Despite a tailwind of growing demand for agricultural products and infrastructure needs, farm equipment maker Deere (NYS: DE) still expects next year to be one of slowing growth. It reported better than expected fourth-quarter sales results only to temper them with an outlook that was less than upbeat. Where first-quarter sales are expected to be 10% higher than in 2012, the full year is only expected to see a 5% increase in sales, which means there won't be a bumper crop of earnings growth.
Perhaps investors shouldn't be surprised. Caterpillar (NYS: CAT) also beat expectations last month but said the state of the global economy meant its own future prospects would be plowed under as well.
Like Caterpillar and Manitowoc (NYS: MTW) , Deere is looking to international markets to be the lever it pulls for future expansion. It wants markets outside the U.S. to account for half of its sales by 2018, up from 39% today. CAT gets almost two thirds of its revenues beyond the borders of North America, while Manitowoc, a crane maker for the construction industry, recognizes 56% of its sales from outside the U.S.
China, with its burgeoning population and its government's penchant for huge stimulus spending, had raised the hopes of heavy equipment operators and agricultural companies that its abnormal growth rates would fuel expansion across the board. When Beijing said it would be dumping billions more into infrastructure projects a few months ago, CAT, Manitowoc, Joy Global (NYS: JOY) , and virtually the entire mining sector shot higher.
Yet even China can't avoid the laws of economics and gravity, so despite spending more renminbi, it's experiencing a protracted period of lower GDP growth, lower volumes of goods sold abroad, and an urgent need for financial reform. With new leadership being installed, China will be in for a period of upheaval still.
Coupled with Europe's own financial undoing and Deere may find a few ruts to get stuck in. It forecasts Europe will hurt sales by 5% while Asia will be flat because of conditions in China and India. Surprisingly, the U.S. economy that everyone had once given up for dead -- as well as its neighbor to the north, Canada -- is the real powerhouse here. The Bureau of Economic Analysis says U.S. farmers, which account for less than 1% of the economy, provided 11% of the country's exports.
Yet as commodity prices return from their trip to the stratosphere, it may serve to limit the amount of crops that farmers plants. Corn is an essential feedstock -- used not only for consumption, but for ethanol and animal feed as well -- and has a big effect on how farmers react. When crop prices soar, as they did this summer, they tend to plant more of it. While that naturally bodes well for fertilizer stock like Potash (NYS: POT) and Mosaic (NYS: MOS) , it also impacts agricultural equipment makers like Deere, as the opportunity to increase acreage means greater demand for new and bigger equipment. The converse is also true.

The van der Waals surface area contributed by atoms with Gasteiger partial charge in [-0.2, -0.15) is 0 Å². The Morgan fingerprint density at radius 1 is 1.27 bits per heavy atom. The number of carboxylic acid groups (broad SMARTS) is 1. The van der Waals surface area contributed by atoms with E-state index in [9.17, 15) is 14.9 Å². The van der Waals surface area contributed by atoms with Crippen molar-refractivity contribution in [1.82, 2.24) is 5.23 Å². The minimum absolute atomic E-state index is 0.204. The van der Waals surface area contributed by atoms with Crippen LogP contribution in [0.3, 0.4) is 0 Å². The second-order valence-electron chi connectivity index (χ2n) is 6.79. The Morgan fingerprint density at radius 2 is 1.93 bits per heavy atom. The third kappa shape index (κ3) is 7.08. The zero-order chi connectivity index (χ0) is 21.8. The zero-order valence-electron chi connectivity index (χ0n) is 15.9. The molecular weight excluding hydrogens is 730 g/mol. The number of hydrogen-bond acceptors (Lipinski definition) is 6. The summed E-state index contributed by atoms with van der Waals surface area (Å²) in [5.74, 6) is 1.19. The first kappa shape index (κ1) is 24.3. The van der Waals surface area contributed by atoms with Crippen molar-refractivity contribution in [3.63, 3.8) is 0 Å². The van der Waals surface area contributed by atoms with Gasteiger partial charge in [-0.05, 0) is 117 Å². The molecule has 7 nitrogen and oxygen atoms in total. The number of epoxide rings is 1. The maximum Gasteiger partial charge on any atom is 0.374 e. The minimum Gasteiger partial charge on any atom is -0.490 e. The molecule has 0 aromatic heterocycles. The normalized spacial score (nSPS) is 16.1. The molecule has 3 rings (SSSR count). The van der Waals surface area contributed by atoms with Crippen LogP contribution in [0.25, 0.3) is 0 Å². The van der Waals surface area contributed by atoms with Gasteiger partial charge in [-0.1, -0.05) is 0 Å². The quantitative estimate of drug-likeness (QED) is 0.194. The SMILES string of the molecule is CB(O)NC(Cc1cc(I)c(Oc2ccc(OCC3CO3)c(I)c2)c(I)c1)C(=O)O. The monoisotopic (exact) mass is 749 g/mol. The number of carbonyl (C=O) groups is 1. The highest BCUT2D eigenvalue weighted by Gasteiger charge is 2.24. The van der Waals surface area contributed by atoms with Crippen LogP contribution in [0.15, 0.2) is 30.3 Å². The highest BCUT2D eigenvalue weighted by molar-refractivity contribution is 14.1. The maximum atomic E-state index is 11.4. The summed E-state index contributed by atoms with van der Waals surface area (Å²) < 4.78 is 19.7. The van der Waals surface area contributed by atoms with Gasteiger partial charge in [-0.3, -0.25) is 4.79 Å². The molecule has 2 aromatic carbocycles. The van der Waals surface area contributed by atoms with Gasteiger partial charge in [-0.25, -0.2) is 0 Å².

Despite Deere's muted outlook, analysts believe it's just being cautious with its guidance, and that by being conservative, it gives them the chance to raise their outlook as the fiscal year progresses. There are still wild cards with the looming fiscal cliff the U.S. appears likely to go over that might trip up the economy once again.
Regardless of these short-term influences, I agree with management that the tailwinds are stronger than the headwinds. While its stock may stumble further from these levels as any of these factors come into play, the greater opportunity lies in a growing global population that needs to eat, and as the world's largest agricultural equipment company, Deere will benefit. At less than 10 times earnings estimates, it trades at a valuations comparable to Joy Global, Manitowoc, and CNH Global (NYS: CNH)
While I won't be putting my money into play here, I will be rating Deere to outperform the broad market indexes on Motley Fool CAPS, the 180,000 member-driven investor community that translates informed opinion into stock ratings of one to five stars. You can let me know in the comments box below whether you agree Deere is equipped to handle the opportunities before it.
Ready for a rubber match
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The article When Will Deere Bounce Back? originally appeared on Fool.com.
Rich Duprey has no positions in the stocks mentioned above. The Motley Fool owns shares of Joy Global. Try any of our Foolish newsletter services free for 30 days. We Fools may not all hold the same opinions, but we all believe that considering a diverse range of insights makes us better investors. The Motley Fool has a disclosure policy.